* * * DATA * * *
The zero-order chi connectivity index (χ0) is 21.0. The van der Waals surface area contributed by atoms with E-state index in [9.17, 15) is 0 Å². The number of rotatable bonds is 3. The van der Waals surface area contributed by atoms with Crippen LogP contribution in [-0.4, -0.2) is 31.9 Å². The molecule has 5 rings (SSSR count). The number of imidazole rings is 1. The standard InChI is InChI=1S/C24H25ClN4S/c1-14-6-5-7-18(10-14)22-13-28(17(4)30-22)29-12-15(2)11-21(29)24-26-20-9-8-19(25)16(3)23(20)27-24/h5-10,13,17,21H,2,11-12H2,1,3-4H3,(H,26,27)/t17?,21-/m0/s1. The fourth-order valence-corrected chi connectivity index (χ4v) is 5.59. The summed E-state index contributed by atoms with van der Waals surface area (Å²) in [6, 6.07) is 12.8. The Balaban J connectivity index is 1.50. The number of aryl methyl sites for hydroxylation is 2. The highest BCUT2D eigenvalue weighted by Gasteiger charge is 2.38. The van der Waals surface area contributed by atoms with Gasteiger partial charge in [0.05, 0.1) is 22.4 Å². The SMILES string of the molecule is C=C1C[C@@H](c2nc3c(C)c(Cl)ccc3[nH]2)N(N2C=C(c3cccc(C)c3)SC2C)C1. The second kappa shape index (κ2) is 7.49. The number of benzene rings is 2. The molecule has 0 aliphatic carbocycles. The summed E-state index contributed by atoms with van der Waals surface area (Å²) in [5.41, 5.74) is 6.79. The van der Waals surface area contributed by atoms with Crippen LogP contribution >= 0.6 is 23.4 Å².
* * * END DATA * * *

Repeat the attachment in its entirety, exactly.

The zero-order chi connectivity index (χ0) is 21.0. The van der Waals surface area contributed by atoms with E-state index in [9.17, 15) is 0 Å². The number of rotatable bonds is 3. The van der Waals surface area contributed by atoms with Crippen LogP contribution in [-0.4, -0.2) is 31.9 Å². The molecule has 5 rings (SSSR count). The number of imidazole rings is 1. The standard InChI is InChI=1S/C24H25ClN4S/c1-14-6-5-7-18(10-14)22-13-28(17(4)30-22)29-12-15(2)11-21(29)24-26-20-9-8-19(25)16(3)23(20)27-24/h5-10,13,17,21H,2,11-12H2,1,3-4H3,(H,26,27)/t17?,21-/m0/s1. The fourth-order valence-corrected chi connectivity index (χ4v) is 5.59. The summed E-state index contributed by atoms with van der Waals surface area (Å²) in [6, 6.07) is 12.8. The Balaban J connectivity index is 1.50. The number of aryl methyl sites for hydroxylation is 2. The highest BCUT2D eigenvalue weighted by Gasteiger charge is 2.38. The van der Waals surface area contributed by atoms with Gasteiger partial charge in [0.05, 0.1) is 22.4 Å². The SMILES string of the molecule is C=C1C[C@@H](c2nc3c(C)c(Cl)ccc3[nH]2)N(N2C=C(c3cccc(C)c3)SC2C)C1. The second kappa shape index (κ2) is 7.49. The number of benzene rings is 2. The molecule has 0 aliphatic carbocycles. The summed E-state index contributed by atoms with van der Waals surface area (Å²) in [5.41, 5.74) is 6.79. The van der Waals surface area contributed by atoms with Crippen LogP contribution >= 0.6 is 23.4 Å².